Roberts says that the story of Hurricane Katrina would be incomplete without the inclusion of Drew Brees, who chose to become the Saints’ starting quarterback months after the storm. “Drew is a man of faith, and he really opened up and was very emotional,” Roberts says. “He was very honest and said there was a time that he never would have thought in his professional career that he would have wanted to play for the Saints, but he said as much as he chose New Orleans, New Orleans chose him. And to think that all four of his children were born in New Orleans; they’re all New Orleanians! He had the shoulder injury and didn’t know if he’d be able to play again, but what perfect timing! That first game back against Atlanta in the Superdome was electric from the get go; I can’t believe the roof was still on top afterwards! It was important for people to see the Superdome back, to go to the Saints games and for it to be a symbol of what’s to come. Then the Superbowl win a few years later — that was beautifully scripted! And the great work that Drew and his wife Brittany do with The Brees Dream Foundation has helped revitalize the city. The Saints and New Orleans are incredible comeback stories.”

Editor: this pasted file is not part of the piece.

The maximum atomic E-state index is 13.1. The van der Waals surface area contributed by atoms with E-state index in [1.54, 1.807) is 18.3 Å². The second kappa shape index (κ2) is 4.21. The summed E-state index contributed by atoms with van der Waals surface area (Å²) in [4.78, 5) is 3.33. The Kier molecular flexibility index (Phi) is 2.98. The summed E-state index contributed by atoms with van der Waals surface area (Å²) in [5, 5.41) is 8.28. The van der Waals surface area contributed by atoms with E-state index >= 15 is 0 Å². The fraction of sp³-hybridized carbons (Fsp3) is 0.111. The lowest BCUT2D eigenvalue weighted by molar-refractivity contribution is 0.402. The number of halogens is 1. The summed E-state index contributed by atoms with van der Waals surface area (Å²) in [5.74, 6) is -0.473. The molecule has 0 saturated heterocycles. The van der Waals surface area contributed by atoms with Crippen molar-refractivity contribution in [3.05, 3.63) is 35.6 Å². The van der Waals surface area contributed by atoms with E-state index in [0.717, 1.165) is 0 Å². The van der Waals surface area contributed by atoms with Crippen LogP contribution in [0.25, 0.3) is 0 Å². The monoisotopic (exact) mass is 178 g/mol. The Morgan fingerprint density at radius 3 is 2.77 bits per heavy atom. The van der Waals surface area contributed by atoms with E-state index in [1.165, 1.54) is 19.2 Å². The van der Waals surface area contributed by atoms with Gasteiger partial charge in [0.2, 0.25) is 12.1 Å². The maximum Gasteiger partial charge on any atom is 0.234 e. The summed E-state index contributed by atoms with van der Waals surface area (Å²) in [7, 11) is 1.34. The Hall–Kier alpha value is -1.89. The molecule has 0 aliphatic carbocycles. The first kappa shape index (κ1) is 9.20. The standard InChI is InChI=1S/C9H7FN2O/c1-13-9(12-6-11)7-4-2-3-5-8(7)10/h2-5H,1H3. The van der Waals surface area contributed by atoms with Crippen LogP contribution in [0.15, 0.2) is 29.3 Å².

The resiliency of the Saints and New Orleans after Katrina’s wrath is noticeably similar to the personal health dilemmas that Roberts struggled with in recent years. In June 2007, she was diagnosed with breast cancer, and, in June 2012, she was diagnosed with myelodysplastic syndrome (MDS), a blood and bone marrow disease, both which she valiantly fought and conquered. “I do look at the parallels of my life compared with Katrina, and what I’ve gone through in the past 10 years with my life-threatening illnesses, and the loss of our beloved mother. Everyone can look at their own lives in the past 10 years — the passing of people, the births — my nieces are now having babies! But it’s just the evolution of who we are. I feel that the region and I are symbols of ‘this too shall pass.’”